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An alternative politics of care

'A Pandemic and the Politics of Life' stands out among these for its erudition, for its location of the crisis in the larger political economy of neoliberalism
Representational image.
Representational image.
Ranajit Nandy

Harsh Mander   |   Published 13.08.21, 04:03 AM

Book: A Pandemic and the Politics of Life
Author: Ranabir Samaddar
Publisher: Women Unlimited
Price: Rs 450

There is a swelling deluge of literature that has already emerged that tries to make sense of the greatest health emergency of a century that is still unfolding — compounded by an economic crisis, a migrant crisis, and a political crisis. Ranabir Samaddar’s A Pandemic and the Politics of Life stands out among these for its erudition, for its location of the crisis in the larger political economy of neoliberalism, for its rigorous, consistent, unsentimental focus on questions of equity, and for the hope it sights in what he calls bio-politics or the politics of life from below.

He observes acutely how the pandemic starkly exposes the inability of the neoliberal global regime to protect life. Its focus remained on saving private capital, austerity measures, and, indeed, proposing ‘herd immunity’, suggesting that some lives are dispensable. There were no strategies for social mobilization to cope with the pandemic, no significant policies to restructure public health to deliver healthcare to the poor, and no effort “to discipline corporate medical facilities reaping huge profits from the crisis”.

He traces how, like in earlier epidemics, State responses were predicated on requiring prompt and unquestioning obedience from the people. These combined — borrowing from Foucault — the separation from all human contact of the leper and the confinement and internment of the plague. He recalls the assassination in 1897 by the Chapekar brothers of the British Plague Commissioner, driven by their rage against using troops for a health emergency. Over a century later, he highlights how little we have learned.

Although the pandemic has laid bare how individual health depends on the health of everyone, public strategies do little to reverse the erosion of public healthcare through decades of austerity and privatization. Further, “[h]ow do you advise self-isolation to a person sharing a shanty with ten persons...? How do you suggest social distancing to a manual scavenger? How do you tell an Adivasi, struggling for one meal a day, to prioritise hand sanitisers?”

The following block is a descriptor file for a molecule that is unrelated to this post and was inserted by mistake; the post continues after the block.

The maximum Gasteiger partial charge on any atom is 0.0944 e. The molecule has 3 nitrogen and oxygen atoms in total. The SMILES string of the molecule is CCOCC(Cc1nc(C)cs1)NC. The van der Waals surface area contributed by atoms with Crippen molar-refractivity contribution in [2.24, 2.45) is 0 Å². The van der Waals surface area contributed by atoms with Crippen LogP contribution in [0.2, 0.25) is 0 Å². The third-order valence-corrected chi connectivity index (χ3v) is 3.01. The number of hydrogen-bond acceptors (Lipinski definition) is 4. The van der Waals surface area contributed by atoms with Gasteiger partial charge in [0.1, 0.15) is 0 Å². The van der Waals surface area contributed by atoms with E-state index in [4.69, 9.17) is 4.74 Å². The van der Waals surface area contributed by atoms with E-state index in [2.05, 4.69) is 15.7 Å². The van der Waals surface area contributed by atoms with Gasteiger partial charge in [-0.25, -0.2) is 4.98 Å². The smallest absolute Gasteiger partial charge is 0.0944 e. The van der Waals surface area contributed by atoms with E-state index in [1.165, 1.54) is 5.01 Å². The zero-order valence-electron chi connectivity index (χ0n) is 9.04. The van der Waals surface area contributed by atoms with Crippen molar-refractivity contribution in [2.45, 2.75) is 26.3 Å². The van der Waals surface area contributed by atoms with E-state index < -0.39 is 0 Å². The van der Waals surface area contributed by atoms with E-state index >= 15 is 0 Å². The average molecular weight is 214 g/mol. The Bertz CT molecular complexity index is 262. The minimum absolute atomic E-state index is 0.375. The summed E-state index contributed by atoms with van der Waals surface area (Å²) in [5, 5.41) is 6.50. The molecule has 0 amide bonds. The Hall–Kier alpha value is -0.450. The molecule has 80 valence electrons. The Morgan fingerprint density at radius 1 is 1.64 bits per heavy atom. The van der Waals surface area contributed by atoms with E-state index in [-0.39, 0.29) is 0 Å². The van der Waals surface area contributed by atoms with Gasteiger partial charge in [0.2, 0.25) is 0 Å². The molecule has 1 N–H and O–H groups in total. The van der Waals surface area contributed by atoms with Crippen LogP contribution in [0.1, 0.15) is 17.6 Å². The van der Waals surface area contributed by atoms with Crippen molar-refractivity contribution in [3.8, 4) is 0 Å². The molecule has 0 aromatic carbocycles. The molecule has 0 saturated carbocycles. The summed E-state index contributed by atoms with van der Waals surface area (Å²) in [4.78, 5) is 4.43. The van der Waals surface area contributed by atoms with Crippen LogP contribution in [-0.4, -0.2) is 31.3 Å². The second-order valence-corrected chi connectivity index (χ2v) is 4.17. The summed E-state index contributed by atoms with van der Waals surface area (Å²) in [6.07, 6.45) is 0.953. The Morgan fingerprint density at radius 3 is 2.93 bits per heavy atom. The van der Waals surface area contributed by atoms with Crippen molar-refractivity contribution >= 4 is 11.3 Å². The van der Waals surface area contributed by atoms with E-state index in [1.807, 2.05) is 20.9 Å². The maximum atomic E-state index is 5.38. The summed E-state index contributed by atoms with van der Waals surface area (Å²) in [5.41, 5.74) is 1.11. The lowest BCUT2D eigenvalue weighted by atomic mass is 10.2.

He observes how State measures to control the pandemic became a nightmare for workers, because these did “not have workers as its main objective of attention; they may turn the wheels, but are never the main consideration”. He speaks of how millions of informal migrant workers were not covered by social security and public health systems. “They got no support along the way as they travelled at times hundreds of kilometres. When they were lucky enough to board special trains, they had no food, water...” They were evicted from their homes as “health hazards”, and were treated as “health hazards” even when they returned to their native homes.

Samaddar calls for a transformed politics, a new kind of public power “which values care as the guiding principle of organizing society”, one that resolutely saves lives, “welding the mechanisms of care, solidarity, and protection”. The virus, he says, echoing Samir Amin, looks suspiciously like a neoliberal virus. In India, Covid relief was just 0.8 per cent of the GDP, with “organized bailouts for big business far in excess of relief efforts for vulnerable sections... — migrant workers, the elderly, slum populations, and out-of-work labouring groups”. Instead of belatedly building social protections for workers, governments are scrambling in India to dismantle whatever labour rights exist. The neoliberals have transformed an epidemiological crisis into a pandemic of fear. What has become evident is “the structural inability of the neoliberal post-colonial regime to ensure the safety of life...”

He ends his book with a stirring preliminary envisioning of “a new politics of life and the importance of care in such a transformed politics”, pitted against the failures of neoliberalism. He finds imperfect elements of this in the Dharavi model of self-organization and protection; the Bengal model of giving high priority to ensuring access to food; and the Kerala model of planned social mobilization. His imaginary is of a new bio-politics or a politics of life from below, of a caring power and a caring society with trust at its core. In a future society of caring, he outlines how the federalization of care and protection arrangements has crucial importance in a regime of universal rights.

The metaphor of war is often used in the context of fighting Covid. But this is a war not for death but for life. Powerfully, Samaddar calls for a people’s war, an all-out effort for care.

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